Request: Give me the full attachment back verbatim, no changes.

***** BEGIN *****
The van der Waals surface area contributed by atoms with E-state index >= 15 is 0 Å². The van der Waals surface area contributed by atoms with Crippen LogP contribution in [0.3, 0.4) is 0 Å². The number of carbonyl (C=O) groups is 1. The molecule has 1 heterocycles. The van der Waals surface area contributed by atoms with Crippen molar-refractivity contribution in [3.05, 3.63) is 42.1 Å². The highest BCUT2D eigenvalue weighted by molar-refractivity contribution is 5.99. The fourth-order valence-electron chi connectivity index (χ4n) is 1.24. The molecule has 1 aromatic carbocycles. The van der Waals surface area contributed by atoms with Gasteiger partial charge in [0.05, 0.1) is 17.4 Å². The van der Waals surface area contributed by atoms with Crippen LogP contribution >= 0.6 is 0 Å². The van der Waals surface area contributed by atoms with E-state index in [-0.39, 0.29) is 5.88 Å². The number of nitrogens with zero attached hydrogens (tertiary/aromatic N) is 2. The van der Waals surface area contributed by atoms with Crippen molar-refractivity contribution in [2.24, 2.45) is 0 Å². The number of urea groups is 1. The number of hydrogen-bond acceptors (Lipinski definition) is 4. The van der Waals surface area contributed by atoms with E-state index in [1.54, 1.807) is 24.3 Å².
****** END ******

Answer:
The van der Waals surface area contributed by atoms with E-state index >= 15 is 0 Å². The van der Waals surface area contributed by atoms with Crippen LogP contribution in [0.3, 0.4) is 0 Å². The number of carbonyl (C=O) groups is 1. The molecule has 1 heterocycles. The van der Waals surface area contributed by atoms with Crippen molar-refractivity contribution in [3.05, 3.63) is 42.1 Å². The highest BCUT2D eigenvalue weighted by molar-refractivity contribution is 5.99. The fourth-order valence-electron chi connectivity index (χ4n) is 1.24. The molecule has 1 aromatic carbocycles. The van der Waals surface area contributed by atoms with Gasteiger partial charge in [0.05, 0.1) is 17.4 Å². The van der Waals surface area contributed by atoms with Crippen LogP contribution >= 0.6 is 0 Å². The van der Waals surface area contributed by atoms with E-state index in [-0.39, 0.29) is 5.88 Å². The number of nitrogens with zero attached hydrogens (tertiary/aromatic N) is 2. The van der Waals surface area contributed by atoms with Crippen molar-refractivity contribution in [2.24, 2.45) is 0 Å². The number of urea groups is 1. The number of hydrogen-bond acceptors (Lipinski definition) is 4. The van der Waals surface area contributed by atoms with E-state index in [1.54, 1.807) is 24.3 Å².